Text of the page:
Fracking blamed for massive wave of earthquakes in Ohio

The state of Ohio, until 2011 a place where the term earthquake was just a word in the dictionary, has experienced over 100 earthquakes in less than a year. And according to a recent study published in Geophysical Research-Solid Earth, those tremors are likely to be the result of fracking.

The paper’s author, Won-Young Kim, claims that since a fracking-related facility began operating in December 2010 in the neighbouring state of Pennsylvania, Ohio seismometers recorded 109 earthquakes in a period of 12 months.

He also found that drops in earthquake activity correlated with periods when the injection at the well was temporarily stopped.

Producing oil and gas from shale formations, such as those found in Ohio, Pennsylvania and Arkansas, requires the use of vast amount of water for hydraulic fracturing. This, in turn, generates millions of toxic wastewater, which must be disposed. Sometimes part of the leftover fluid is reused, but more often than not, it is injected back underground.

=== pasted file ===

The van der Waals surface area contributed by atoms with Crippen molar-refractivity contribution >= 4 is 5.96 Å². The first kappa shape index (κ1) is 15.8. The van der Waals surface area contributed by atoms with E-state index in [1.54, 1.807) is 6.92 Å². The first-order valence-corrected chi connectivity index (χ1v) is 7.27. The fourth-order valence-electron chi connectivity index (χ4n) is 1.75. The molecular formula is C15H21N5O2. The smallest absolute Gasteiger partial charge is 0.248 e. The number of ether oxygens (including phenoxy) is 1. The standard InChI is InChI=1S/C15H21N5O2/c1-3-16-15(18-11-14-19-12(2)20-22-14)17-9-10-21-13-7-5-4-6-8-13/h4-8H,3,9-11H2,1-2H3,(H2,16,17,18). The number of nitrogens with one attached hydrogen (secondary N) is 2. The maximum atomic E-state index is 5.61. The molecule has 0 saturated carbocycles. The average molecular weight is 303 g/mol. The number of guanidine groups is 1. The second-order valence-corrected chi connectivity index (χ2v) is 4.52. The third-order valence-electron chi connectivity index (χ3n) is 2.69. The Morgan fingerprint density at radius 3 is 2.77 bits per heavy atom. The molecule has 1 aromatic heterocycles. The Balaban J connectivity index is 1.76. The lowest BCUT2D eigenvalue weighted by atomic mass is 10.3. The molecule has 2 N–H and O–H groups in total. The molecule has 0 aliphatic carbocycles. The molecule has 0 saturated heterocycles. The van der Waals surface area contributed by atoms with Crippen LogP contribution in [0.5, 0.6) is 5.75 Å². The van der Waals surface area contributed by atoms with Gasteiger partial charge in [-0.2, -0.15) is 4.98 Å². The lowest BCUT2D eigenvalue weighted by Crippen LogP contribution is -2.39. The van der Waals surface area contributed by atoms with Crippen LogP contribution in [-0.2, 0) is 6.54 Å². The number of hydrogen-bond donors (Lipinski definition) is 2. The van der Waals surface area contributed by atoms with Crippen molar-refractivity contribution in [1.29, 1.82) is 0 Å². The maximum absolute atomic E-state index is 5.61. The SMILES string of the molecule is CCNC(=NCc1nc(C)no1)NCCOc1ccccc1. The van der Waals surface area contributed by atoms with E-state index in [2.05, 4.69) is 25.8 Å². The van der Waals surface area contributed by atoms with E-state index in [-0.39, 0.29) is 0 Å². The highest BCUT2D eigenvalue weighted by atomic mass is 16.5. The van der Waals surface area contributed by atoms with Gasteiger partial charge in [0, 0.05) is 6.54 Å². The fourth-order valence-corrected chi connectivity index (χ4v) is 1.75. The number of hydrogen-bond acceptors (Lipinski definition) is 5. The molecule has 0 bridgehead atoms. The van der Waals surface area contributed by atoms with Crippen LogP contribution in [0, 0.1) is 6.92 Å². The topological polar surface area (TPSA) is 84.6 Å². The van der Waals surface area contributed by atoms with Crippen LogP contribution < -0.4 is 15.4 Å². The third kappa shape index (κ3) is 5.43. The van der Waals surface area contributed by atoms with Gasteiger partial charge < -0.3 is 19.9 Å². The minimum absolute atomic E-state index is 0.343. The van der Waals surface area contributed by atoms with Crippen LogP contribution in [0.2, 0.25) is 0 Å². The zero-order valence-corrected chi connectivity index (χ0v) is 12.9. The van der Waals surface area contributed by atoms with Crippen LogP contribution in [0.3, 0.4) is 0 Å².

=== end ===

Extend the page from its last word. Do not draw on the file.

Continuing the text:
Last month, EPA officials said that while there shouldn’t be a need to halt fracking operations, there is variety of options to deal with discarded water to consider, as outlined in a draft report obtained by EnergyWire. That includes scaling back how much well owners can inject, requiring more data collection or public education about “the complexities of injection-induced seismicity.”

The 341-page document represents the central response EPA has given so far to concerns that drilling-related activities are causing earthquakes. It was provided as a result of a Freedom of Information Act appeal after agency officials declined to release it, as reported by EnergyWire in May (subscription required).

Image by Bill Baker via Flickr

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